I don’t therefor accept that it necessarily follows that:

“So a Journal of Cultural Evolution would definitely be a good thing. The question is how to effect its appearance in practice.”

Joe’s alternative merits a lot more exploration. Other existing journals could be added to the list (each with their Toulminian idiosyncrasies). Economics alone has journals of evolutionary, bio and institutional economics and the odd great paper in more mainstream journals. Organizational studies has the latter and a few lesser special issues. Biology and Philosophy also comes to mind.

Alberto Acerbi

Thanks for the link, Peter. I look forward to hearing more.

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Joanna Bryson

Personally my favourite mode of publication is journals supported by an academic society, such as the JsEP https://en.wikipedia.org/wiki/Journal_of_Experimental_Psychology or Animal Behaviour http://www.sciencedirect.com/science/journal/00033472

I think people who study cultural evolution can understand the perverse incentives of open access “pay to play” models, but in case not here’s three blog posts about it: https://joanna-bryson.blogspot.com/search/label/peer%20review%20%2F%20open%20access

Having said that, I very much want to support some existing journals that already publish in this area. Interaction Studies started its journal life as Evolution of Language and still takes good papers in this area: https://benjamins.com/#catalog/journals/is/main

Mind and Language is another place I’ve published http://www.wiley.com/WileyCDA/WileyTitle/productCd-MILA.html and of course the Journal of Theoretical Biology has been very supportive.

But if you do decide to put together a journal, and you won’t charge me to publish there, I have a great article for the inaugural issue 🙂

Peter van den Engel

Journal 2.

Elaborating further on the overview, leaning towards a live digital archive with on top of that alternative communication. .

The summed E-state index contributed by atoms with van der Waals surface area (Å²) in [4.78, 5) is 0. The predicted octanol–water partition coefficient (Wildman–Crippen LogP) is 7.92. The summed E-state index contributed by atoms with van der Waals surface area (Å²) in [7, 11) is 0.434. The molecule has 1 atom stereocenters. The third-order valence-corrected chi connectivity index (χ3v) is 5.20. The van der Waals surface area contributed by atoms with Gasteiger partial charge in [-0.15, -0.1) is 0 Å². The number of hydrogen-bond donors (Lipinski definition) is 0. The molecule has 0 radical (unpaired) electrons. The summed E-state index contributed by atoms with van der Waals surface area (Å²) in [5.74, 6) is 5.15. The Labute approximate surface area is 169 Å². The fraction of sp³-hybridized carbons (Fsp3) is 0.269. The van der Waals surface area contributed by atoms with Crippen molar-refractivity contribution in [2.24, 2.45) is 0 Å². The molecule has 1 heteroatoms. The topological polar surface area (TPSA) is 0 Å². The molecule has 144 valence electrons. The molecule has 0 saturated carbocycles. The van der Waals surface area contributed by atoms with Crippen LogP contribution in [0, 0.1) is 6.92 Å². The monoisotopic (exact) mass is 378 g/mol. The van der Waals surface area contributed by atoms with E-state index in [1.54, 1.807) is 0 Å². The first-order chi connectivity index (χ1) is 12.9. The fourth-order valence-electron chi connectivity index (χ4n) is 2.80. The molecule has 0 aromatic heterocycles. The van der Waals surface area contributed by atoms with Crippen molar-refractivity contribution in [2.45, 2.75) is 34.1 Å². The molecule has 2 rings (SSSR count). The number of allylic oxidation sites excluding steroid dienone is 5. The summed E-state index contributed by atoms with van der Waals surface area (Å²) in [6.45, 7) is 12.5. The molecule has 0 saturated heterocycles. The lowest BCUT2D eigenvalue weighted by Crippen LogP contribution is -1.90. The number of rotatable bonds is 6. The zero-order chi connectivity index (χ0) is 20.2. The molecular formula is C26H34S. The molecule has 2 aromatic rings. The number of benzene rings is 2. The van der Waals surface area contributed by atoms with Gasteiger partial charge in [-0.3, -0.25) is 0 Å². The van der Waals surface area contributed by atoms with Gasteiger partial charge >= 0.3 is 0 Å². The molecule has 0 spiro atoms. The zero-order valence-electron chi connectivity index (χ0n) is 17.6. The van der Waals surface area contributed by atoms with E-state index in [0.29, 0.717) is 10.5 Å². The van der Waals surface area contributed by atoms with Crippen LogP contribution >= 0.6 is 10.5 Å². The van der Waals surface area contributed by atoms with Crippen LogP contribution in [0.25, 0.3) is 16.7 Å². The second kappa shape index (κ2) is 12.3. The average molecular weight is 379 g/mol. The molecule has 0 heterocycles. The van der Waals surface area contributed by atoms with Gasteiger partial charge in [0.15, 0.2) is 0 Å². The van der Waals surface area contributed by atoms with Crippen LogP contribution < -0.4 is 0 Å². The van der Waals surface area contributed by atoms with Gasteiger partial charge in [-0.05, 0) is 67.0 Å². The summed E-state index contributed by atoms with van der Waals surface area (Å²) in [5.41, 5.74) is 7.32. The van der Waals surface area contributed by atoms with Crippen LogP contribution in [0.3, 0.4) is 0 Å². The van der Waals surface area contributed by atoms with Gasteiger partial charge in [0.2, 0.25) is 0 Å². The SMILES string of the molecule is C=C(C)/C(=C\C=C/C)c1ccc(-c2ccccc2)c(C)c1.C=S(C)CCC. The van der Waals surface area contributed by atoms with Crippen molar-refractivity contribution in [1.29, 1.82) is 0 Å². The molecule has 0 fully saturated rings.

Describing the character identity and best structure options, starting with strategic communication, one should first reflect on what your goals are.

These could be described differently. Fi for getting a higher ranking scientific recognition as an individual; within the group you are communicating in, or/and outside the group, also contributing to the general interest of evolutionary theory’s importance, because of you primary believe in the overall value of its knowledge/ either seeding recognition for a specialty field within evolution theory.
All of these don’t exclude one another.

Next to that it should have a respectable level, that is academic in its core/ but does not exclude quality interests, that do not necessarily have an academic title, as long as it is recognized within the general interest.

What is academic? There always are and have been evolutionary timed ‘believe levels’, that even include universal studies. Also there are more/ and less factual levels within evolution theory itself. In general evolution is owned by society; even representing it; as a cultural ‘democratic’ right. One could say, ‘when it pretends to know something’ that’s already interesting by itself.

Levels of complexity don’t necessarily exclude each other. The deeper you go the more complex it gets/ the better you understand its complexity, the easier it becomes. 8
As a structure for archiving and knowledge building a real time collection, which is always accessible and up-to-date; something like Wikipedia; would be the best option. Because of its digital character, compared to a paper journal, it is most parallel to the set demands and also more cost efficient. It would get known by its unique branding, Evolution.org fi (I will get to CES later) through PR and spontaneous mentioning in media for awareness. Because it’s a helper, it does not compete with other media or interests.

This does not describe its financing yet, or self-earning practices – and fi something like translation.
Before getting into that, the question is how it should be build.

When digital, obviously through uploading and editing. Simply described as collecting, so you need a collecting entry point somewhere to begin with. It does not necessarily have to be a finished solution in the beginning. Within its evolution you need a backbone structure, a branched relationship (nicely referring to Darwin’s study of evolution) for distributing it. It could fi start with cellular life, evolving into human current evolutionary state, with its issues. Everything else is chronologically situated in between. You preferably also need a narrative synopsis guide-lining users, with its appropriate links. Written by editorial management or its authors.